Technology Resources for Arbitration Practitioners - Cyber security and data privacy
Technology Resources for Arbitration Practitioners
Cyber security and data privacy
Maintaining the security and privacy of documents and information exchanged in international arbitration proceedings has been a major topic of discussion among arbitration practitioners over the course of the last several years. The conversations have centred mainly on protecting data as it is exchanged between and among counsel and arbitrators.
To date, no single ‘gold standard’ of cybersecurity protection has emerged. Instead, various arbitral institutions, organisations and practitioners, including the IBA, have developed protocols or guidelines intended to make practitioners aware of key security weaknesses and measures that may protect against such weaknesses. In addition, many of the categories of technology discussed above incorporate security and privacy features.
The appropriate level of security and privacy protection always depends on the nature of the arbitration, sensitivity of the data exchanged and applicable local law requirements. The general guidance that has emerged as a result of the arbitration-related protocols for cybersecurity listed below includes a consideration of the following security measures:
At the outset of the arbitration, parties may wish to consult with the tribunal regarding the methods that will be used to transmit arbitration filings, exhibits and confidential information to the tribunal and opposing counsel. Parties may wish to consider avoiding transmission by email and instead using secure file transfer sites and/or cloud-based technologies.
Encrypting documents prior to sending them can enhance the security of files transferred across internet connections.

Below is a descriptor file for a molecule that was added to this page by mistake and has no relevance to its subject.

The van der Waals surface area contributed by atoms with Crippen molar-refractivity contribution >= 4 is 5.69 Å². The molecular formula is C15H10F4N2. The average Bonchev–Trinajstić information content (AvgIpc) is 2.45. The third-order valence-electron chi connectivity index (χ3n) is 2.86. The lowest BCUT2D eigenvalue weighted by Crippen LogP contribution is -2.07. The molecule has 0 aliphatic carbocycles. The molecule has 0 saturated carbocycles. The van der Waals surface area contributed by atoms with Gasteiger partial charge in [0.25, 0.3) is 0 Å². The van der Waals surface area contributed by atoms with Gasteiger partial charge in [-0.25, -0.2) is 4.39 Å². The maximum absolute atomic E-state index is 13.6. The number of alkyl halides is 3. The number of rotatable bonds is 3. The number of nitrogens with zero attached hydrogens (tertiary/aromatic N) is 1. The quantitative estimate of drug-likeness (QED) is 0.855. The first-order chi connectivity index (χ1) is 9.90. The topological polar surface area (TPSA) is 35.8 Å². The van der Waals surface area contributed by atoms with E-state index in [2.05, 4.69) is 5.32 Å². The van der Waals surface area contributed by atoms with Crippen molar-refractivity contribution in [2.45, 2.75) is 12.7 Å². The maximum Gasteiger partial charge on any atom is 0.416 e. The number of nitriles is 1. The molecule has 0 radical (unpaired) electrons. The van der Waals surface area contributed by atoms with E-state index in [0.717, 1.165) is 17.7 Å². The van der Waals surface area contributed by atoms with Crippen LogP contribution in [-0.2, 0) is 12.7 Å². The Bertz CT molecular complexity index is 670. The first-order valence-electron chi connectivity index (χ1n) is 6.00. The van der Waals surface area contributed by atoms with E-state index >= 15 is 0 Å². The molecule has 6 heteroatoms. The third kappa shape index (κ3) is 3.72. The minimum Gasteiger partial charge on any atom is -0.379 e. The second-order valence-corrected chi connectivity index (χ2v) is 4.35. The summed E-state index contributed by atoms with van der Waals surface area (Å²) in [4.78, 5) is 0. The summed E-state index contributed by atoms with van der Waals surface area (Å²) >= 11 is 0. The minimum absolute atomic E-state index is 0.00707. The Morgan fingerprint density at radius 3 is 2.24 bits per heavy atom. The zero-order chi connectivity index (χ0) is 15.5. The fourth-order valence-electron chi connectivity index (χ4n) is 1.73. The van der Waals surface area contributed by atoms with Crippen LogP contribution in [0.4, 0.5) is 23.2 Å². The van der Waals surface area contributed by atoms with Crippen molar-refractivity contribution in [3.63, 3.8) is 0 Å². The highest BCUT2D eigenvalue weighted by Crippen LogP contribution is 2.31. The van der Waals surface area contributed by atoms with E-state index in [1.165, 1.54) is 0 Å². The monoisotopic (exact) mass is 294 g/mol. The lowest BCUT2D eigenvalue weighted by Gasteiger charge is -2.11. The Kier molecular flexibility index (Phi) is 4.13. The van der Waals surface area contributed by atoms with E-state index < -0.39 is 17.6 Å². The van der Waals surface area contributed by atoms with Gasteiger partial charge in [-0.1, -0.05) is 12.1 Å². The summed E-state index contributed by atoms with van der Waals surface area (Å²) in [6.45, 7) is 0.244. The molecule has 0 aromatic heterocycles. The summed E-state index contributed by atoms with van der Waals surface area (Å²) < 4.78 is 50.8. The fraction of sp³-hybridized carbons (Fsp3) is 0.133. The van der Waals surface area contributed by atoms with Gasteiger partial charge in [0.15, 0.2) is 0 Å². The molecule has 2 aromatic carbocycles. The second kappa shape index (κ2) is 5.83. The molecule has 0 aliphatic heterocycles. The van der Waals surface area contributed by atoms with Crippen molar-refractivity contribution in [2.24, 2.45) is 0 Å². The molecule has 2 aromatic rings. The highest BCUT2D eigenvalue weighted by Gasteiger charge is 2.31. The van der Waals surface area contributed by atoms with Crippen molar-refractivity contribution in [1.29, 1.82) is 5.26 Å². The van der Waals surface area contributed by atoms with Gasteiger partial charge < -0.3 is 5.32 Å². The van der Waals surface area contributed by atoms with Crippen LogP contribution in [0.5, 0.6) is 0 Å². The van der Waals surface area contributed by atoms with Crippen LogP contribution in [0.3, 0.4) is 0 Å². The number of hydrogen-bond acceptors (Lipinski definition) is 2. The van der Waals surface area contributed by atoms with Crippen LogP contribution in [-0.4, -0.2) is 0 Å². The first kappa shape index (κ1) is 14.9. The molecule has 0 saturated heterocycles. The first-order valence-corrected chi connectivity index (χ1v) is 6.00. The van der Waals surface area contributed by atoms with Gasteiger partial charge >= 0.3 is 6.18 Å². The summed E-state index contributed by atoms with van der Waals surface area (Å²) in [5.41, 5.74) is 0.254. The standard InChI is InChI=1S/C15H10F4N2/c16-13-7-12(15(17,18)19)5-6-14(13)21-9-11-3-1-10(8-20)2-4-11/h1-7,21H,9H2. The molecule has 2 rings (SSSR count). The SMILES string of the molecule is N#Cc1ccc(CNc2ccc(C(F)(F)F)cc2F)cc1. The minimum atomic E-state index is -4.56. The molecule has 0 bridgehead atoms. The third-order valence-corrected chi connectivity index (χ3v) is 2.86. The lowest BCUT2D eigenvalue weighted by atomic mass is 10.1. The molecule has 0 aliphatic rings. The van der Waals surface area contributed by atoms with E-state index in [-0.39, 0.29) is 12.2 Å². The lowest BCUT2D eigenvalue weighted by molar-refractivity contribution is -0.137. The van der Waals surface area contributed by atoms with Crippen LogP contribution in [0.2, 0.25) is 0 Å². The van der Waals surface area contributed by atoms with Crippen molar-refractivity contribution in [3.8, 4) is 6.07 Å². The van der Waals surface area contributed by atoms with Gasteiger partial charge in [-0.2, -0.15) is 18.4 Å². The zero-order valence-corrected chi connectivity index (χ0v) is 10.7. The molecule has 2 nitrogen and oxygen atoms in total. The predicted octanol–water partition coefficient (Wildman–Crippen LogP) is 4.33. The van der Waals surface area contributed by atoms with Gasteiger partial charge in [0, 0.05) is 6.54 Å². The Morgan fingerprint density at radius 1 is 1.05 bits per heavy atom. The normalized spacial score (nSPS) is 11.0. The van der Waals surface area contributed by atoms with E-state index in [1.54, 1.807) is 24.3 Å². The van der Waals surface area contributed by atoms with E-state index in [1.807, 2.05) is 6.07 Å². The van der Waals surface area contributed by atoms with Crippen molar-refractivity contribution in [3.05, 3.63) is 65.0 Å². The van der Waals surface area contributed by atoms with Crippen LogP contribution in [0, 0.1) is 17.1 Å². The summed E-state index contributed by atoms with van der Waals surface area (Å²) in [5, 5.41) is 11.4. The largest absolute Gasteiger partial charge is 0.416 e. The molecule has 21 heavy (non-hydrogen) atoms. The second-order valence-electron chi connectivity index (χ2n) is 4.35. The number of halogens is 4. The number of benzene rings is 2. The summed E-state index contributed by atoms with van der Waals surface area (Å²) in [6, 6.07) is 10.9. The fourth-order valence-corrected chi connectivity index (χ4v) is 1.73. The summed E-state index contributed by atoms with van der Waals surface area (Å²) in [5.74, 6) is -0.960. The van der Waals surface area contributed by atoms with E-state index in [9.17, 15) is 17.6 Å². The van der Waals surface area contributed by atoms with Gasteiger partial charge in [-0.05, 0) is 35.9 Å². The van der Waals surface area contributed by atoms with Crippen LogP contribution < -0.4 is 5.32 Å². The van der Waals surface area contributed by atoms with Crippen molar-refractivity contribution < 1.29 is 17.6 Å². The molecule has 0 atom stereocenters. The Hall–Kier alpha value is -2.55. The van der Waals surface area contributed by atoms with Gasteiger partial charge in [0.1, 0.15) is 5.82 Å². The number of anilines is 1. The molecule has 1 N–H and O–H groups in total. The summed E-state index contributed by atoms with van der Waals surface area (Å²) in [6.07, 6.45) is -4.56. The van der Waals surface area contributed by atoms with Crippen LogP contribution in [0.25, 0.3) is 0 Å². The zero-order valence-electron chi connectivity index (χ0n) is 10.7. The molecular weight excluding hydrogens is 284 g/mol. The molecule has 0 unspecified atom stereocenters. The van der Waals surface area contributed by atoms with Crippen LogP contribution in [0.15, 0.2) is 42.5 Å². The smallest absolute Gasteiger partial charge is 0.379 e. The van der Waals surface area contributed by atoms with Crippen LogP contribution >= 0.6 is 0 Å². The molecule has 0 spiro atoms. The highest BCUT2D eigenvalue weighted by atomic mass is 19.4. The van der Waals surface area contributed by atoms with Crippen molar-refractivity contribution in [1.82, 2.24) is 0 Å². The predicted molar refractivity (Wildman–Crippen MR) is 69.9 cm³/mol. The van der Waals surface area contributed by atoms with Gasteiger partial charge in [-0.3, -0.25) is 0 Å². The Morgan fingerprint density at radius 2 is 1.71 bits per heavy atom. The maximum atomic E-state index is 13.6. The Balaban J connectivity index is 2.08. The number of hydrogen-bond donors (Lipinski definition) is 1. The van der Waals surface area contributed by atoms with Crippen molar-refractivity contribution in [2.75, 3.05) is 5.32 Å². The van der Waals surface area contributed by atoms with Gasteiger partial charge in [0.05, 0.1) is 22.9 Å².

Parties may wish to require a password to access the documents they have transferred to the tribunal. Most protocols recommend that the password be transmitted separately from the underlying documents.
Parties and/or the tribunal may wish to commit to enhancing the security of their email accounts or other methods for accessing arbitration data through the implementation of multi-factor authentication methods.
Parties and/or the tribunal may wish to consider requiring in an initial procedural order or otherwise that parties, counsel and tribunal members commit to updating the malware and security controls on their personal devices.
Parties and/or the tribunal may wish to consider requiring in an initial procedural order or otherwise that the parties, counsel and tribunal members have the ability to wipe or destroy the information on their personal devices from a remote location in the event that the device is lost or stolen.
The following is a non-exhaustive list of guidelines and protocols that may assist in establishing cybersecurity guidelines for an arbitration:
- Cybersecurity Guidelines by the IBA’s Presidential Task Force on Cybersecurity
- ICC Commission Report on Information Technology in International Arbitration (PDF)
- Draft Cybersecurity Protocol for International Arbitration (International Council for Commercial Arbitration (ICCA), Association of the City Bar of New York, International Institute for Conflict Prevention and Resolution) (PDF)